Immunocytochemistry labeling panel consisted of the following antibodies: primary rabbit mAb IgG to PSMA (Abcam, ab76104) with corresponding Alexa Fluor 568 secondary Goat anti-rabbit IgG H&L (Abcam, ab175695), primary mouse mAb IgG to pan-cytokeratin (Abcam, ab 86734) with corresponding Alexa Fluor 488 secondary Goat anti-mouse IgG H&L (Abcam, ab150117), and recombinant mAb to Glypican 1/GPC1 directly conjugated with Alexa Fluor 647 (ab237290). Antibodies were tested and titrated individually and in combination on each PCa cell line. After isolation, the cells were fixed with 4% PFA permeabilized with 0.2% Tween-20 in PBS and incubated with blocking buffer with 10% goat normal serum and 10% rabbit normal serum (before incubation with anti-GPC1 mAb). The ICC staining was performed in sequence. After incubations with the primary and secondary antibodies, the cells were mounted with a ProLong Gold Anti-Fade Mountant (Abcam, Cambridge, UK) containing DAPI, covered with a coverslip and counted under a fluorescence microscope (Zeiss Axio Imager Z2 Upright Microscope, Oberkochen, Deutschland). The same number of DU-145 (or PC3, or LNCaP) cells as the one added to the SF sample were deposited onto the glass slide and labelled with anti-CK+AlexaFluor488 antibodies, then mounted with a ProLong Gold Anti-Fade Mountant (Abcam, Cambridge, UK) containing DAPI, covered with a coverslip, and counted under a fluorescence microscope (Zeiss Axio Imager Z2 Upright Microscope).
Sequential labelling was employed to identify isolated PCa CTCs in the clinical samples processed by using the microfluidic chip. After isolation, CTC samples were fixed with 4% Paraformaldehyde (Sigma-Aldrich, Saint Louis, MO, USA), 1.00496) for 15 min at room temperature. To stop protein cross-linking, slides were 3× times washed in 1× ice-cold PBS. Permeabilization was performed with 0.2% Tween-20 (Abcam, ab128987) in 1× PBS at room temperature. After that, slides were washed three times in 1x PBS. To reduce unspecific binding, a blocking step was performed with 10% normal goat serum (Abcam, ab7481) in 1× PBS for 1 h at room temperature.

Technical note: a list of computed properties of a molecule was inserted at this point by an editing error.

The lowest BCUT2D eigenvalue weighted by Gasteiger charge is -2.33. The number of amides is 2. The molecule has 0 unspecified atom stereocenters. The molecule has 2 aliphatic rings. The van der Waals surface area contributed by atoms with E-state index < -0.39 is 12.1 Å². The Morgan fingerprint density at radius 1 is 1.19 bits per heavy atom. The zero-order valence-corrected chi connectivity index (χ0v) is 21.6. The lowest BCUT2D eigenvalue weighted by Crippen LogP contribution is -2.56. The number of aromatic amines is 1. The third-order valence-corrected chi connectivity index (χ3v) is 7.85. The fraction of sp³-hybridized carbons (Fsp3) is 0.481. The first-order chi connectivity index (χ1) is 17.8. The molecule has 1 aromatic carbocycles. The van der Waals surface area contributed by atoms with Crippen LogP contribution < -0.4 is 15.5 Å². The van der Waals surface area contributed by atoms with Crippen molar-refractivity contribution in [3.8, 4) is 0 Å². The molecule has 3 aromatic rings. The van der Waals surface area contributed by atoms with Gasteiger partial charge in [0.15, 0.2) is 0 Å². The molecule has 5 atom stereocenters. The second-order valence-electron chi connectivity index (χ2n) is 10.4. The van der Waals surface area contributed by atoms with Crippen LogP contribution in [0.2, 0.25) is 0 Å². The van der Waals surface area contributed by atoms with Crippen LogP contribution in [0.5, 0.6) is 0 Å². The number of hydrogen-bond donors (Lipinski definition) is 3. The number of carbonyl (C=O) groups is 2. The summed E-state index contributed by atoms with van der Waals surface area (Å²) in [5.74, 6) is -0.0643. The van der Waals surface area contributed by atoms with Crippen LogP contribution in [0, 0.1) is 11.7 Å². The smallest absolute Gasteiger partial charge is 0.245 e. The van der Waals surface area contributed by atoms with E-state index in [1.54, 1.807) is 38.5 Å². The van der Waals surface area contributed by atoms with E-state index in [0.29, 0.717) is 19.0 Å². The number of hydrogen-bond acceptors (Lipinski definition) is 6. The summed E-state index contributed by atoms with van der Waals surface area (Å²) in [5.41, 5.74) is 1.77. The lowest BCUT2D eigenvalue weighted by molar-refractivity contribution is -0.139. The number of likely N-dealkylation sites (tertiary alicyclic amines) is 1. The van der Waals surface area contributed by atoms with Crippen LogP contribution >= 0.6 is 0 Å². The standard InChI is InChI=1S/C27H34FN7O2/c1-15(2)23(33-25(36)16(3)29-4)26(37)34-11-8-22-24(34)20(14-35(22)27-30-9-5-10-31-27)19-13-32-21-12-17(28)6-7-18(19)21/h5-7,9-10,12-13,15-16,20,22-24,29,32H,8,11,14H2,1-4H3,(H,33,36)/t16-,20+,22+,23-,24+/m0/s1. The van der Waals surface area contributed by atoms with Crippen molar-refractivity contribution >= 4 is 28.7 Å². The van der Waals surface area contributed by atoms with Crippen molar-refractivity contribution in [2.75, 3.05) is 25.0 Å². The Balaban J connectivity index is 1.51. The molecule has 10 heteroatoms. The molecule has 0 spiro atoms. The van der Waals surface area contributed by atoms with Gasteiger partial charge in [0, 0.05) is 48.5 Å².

Then, samples were incubated with recombinant primary rabbit mAb to PSMA (Abcam, ab76104, dilution 1:50) overnight at +4 °C in humidity chamber. After that, slides were washed 3× times × 5 min in 1× PBS with 0.05% Tween 20 (prepared from Abcam, ab128987). Samples were incubated with Alexa Fluor 568© secondary Goat anti-rabbit IgG H&L (Abcam, ab175695, dilution 1:1000) for 1 h in humidity chamber at room temperature. After that, slides were washed 3× times × 5 min in 1× PBS with 0.05% Tween 20 (prepared from Abcam, ab128987).
Blocking step was repeated with 10% normal goat serum in PBS for 1 h at room temperature (Abcam, ab7481). Samples were incubated with primary mouse mAb to pan-cytokeratin (Abcam, ab 86734, dilution 1:100) overnight in humidity chamber at +4 °C, washed 3× times × 5 min in 1× PBS with 0.05% Tween 20 (Abcam, ab128987) and incubated with corresponding Alexa Fluor 488© secondary Goat anti-mouse IgG H&L (Abcam, ab150113, dilution 1:1000) for 1 h in humidity chamber at room temperature. Samples were washed 3× times × 5 min in 1× PBS with 0.05% Tween 20 (Abcam, ab128987).
At the next step, blocking with 10% normal rabbit serum (Abcam, ab166640) in 1x PBS for 1 h at room temperature was performed. Following incubation with the fluorophore-conjugated secondary antibody, normal rabbit serum was used to block open binding arms of the secondary goat anti-rabbit IgG, preventing capture of the next labeled primary antibody. Finally, samples were incubated with Alexa Fluor 647© rabbit mAb to Glypican 1/GPC1 (Abcam, ab237290, dilution 1:100) overnight at +4 °C in humidity chamber. After washing 3× times × 5 min in 1× PBS with 0.05% Tween 20 (Abcam, ab128987), slides were rinsed with bi-distilled water to prevent formation of PBS crystals and mounted with coverslips using ProLong™ Gold Antifade Mountant with DAPI (Thermofisher Scientific, Invitrogen, P36931. After the staining procedure was finished, samples were observed under laser scanning microscopy immediately. Otherwise, slides were covered in aluminum foil and for a short time stored at +4 °C in darkness. All the solutions were freshly prepared and filtered before the experiments. Antibodies were diluted in 1x PBS with 1% BSA (Sigma-Aldrich, A2153) right before the incubation.

2.6. Cell Enumeration and Data Analysis